Right now the people of Chicago and all around the Great Lakes are hoping these critters don't escape into Lake Michigan where they could arguably take over and wipe out most of the other species of fish, fish themselves that have only recently recovered from the pollution of years past.

Here's a link to the story:

  • Reuters

  • In the meantime, you might consider rethinking carp as a part of your meal planning.

    Jaysus, what am I thinking?

    I take the idea of carp-as-food back. Forget I mentioned it.

    I think I would go vegan, first.

    Monday, February 13, 2006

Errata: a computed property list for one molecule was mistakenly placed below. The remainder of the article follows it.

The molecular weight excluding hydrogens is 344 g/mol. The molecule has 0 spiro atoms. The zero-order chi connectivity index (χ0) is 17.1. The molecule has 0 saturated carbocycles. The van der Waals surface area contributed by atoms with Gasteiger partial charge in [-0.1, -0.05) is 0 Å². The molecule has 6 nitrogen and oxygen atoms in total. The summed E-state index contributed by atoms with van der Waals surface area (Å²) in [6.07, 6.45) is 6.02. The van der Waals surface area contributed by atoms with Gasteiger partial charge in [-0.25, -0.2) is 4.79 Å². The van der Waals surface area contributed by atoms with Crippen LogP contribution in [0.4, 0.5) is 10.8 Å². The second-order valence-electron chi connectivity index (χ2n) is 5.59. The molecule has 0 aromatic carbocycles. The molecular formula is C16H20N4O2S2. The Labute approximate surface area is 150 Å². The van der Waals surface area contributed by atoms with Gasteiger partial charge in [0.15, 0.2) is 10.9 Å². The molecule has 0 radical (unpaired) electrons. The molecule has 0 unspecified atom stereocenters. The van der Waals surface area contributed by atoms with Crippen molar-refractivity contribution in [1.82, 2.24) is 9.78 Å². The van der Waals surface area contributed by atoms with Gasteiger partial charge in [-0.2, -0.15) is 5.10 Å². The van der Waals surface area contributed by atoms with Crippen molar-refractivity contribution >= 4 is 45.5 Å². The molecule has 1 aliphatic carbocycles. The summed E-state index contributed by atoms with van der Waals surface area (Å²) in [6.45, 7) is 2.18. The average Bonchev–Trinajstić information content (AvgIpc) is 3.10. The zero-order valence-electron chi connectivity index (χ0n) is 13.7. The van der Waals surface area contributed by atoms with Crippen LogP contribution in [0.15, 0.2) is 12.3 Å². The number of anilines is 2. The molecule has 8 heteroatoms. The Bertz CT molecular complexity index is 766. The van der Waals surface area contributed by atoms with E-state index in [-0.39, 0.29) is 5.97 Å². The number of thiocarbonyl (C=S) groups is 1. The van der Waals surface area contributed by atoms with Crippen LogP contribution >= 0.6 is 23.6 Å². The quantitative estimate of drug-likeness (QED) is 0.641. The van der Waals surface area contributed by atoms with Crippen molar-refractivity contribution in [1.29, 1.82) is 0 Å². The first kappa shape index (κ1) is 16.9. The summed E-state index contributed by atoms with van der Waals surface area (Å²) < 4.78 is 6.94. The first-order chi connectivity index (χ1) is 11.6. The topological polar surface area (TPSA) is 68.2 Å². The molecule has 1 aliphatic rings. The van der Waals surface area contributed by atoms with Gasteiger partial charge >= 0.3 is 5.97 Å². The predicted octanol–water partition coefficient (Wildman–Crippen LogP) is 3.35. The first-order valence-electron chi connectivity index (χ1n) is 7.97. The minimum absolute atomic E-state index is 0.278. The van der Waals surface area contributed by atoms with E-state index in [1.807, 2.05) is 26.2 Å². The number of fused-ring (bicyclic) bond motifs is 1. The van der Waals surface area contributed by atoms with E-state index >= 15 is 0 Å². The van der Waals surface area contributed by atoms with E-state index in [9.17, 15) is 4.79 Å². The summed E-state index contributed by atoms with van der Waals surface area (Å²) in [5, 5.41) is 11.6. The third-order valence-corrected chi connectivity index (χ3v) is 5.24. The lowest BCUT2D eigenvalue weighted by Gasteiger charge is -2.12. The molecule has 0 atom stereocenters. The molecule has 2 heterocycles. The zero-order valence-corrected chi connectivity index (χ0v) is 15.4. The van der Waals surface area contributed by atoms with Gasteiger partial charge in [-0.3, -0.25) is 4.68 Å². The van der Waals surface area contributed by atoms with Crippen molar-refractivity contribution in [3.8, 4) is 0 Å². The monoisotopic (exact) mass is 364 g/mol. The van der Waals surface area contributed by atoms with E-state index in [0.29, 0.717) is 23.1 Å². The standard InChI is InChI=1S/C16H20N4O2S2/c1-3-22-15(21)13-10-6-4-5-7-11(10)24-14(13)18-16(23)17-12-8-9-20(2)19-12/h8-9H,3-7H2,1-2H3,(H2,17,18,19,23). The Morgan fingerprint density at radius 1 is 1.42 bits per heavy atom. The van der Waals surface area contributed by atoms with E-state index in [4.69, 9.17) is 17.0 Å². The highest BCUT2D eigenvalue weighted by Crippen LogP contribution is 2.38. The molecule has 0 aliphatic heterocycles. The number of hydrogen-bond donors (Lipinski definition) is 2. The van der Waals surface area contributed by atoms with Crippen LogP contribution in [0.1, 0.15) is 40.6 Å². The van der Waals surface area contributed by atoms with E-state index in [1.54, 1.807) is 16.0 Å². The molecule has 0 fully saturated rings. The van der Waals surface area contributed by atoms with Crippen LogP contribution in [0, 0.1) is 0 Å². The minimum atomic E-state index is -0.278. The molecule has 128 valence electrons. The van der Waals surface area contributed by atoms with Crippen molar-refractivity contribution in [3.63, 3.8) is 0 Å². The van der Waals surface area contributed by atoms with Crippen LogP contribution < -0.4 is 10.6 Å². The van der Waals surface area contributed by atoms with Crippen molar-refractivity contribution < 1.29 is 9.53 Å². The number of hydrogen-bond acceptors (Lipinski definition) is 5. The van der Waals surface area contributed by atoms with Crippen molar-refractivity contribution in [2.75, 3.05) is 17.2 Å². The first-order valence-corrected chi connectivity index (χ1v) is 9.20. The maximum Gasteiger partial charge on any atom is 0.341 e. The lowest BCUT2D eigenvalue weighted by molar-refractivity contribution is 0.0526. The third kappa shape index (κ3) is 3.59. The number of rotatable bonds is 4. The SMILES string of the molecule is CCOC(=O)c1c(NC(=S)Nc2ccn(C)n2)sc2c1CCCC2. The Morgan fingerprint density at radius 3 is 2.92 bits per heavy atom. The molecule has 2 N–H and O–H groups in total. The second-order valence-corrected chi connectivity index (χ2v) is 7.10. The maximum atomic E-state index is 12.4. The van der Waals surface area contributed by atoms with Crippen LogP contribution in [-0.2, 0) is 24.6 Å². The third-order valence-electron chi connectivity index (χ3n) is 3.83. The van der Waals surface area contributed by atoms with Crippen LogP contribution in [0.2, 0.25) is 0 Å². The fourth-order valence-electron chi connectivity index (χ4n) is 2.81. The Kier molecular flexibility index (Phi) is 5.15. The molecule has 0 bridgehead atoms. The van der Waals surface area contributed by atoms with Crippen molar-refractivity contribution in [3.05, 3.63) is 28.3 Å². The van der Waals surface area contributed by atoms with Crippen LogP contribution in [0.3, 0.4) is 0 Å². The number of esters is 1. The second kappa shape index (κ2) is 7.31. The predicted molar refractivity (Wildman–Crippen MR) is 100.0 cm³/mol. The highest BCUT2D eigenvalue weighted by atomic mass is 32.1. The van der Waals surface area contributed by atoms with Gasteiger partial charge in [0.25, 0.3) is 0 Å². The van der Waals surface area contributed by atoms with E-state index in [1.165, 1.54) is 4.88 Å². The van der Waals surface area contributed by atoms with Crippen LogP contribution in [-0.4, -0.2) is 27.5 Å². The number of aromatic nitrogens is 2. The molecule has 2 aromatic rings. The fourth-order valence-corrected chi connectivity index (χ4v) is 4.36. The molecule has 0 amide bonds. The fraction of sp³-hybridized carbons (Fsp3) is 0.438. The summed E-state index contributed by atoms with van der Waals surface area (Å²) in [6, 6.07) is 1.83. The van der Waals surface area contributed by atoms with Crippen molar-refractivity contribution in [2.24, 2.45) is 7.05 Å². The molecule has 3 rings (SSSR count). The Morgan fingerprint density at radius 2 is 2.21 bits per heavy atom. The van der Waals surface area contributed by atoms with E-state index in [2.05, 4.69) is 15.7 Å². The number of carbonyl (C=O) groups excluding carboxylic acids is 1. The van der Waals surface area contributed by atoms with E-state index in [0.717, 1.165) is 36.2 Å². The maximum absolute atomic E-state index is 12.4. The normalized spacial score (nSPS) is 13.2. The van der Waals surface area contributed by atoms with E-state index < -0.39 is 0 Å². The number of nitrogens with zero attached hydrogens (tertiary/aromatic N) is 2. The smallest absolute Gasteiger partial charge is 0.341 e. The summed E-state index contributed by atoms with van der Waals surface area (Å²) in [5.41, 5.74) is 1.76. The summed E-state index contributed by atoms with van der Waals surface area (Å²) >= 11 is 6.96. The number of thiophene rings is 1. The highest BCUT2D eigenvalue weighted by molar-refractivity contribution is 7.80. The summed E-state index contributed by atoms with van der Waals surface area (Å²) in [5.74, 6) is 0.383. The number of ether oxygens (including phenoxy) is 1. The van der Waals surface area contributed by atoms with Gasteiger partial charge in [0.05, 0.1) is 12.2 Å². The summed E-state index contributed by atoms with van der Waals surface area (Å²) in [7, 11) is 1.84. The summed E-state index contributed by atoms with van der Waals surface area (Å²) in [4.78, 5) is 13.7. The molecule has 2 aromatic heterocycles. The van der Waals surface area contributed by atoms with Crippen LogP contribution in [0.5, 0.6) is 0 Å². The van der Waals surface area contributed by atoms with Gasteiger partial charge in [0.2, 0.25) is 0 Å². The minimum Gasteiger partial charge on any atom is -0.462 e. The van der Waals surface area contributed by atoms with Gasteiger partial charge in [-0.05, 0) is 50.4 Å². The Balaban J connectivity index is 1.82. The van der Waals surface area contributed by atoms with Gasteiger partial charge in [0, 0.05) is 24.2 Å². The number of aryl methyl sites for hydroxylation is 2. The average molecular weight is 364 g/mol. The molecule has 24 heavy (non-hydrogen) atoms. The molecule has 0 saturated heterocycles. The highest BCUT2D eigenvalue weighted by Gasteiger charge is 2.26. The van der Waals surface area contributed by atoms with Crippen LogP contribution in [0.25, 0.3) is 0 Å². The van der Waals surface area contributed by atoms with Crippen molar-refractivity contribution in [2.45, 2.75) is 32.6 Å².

Hey captain, what kind of fish is behind us?

    Originally uploaded by Brite light photos.
    SAN FRANCISCO, Calif. - The captain, admiral and chief engineer of Sabbatical spent a nice weekend doing some bay boating but mostly maintenance on the ship, getting ready for the good weather that is soooo close.

    It's 70 degrees again today and the shorts are coming out of the dresser, it's springtime.

    Let's hear it for California, especially after the thumping the east coast just got with record snowfalls. Ouch.

    But the sad news yesterday was to see that Peter Benchley died, the author of the book Jaws that spawned the movie by the same name that scared the crap out of me and, well, is still scaring people.

    If you take a look at the healthy Great White Shark in the photo with today's blog, well, respect is definitely called for. I would not want to see that fellow, or any relative of his, doing that jump-out-of-the-water routine anywhere near my boat.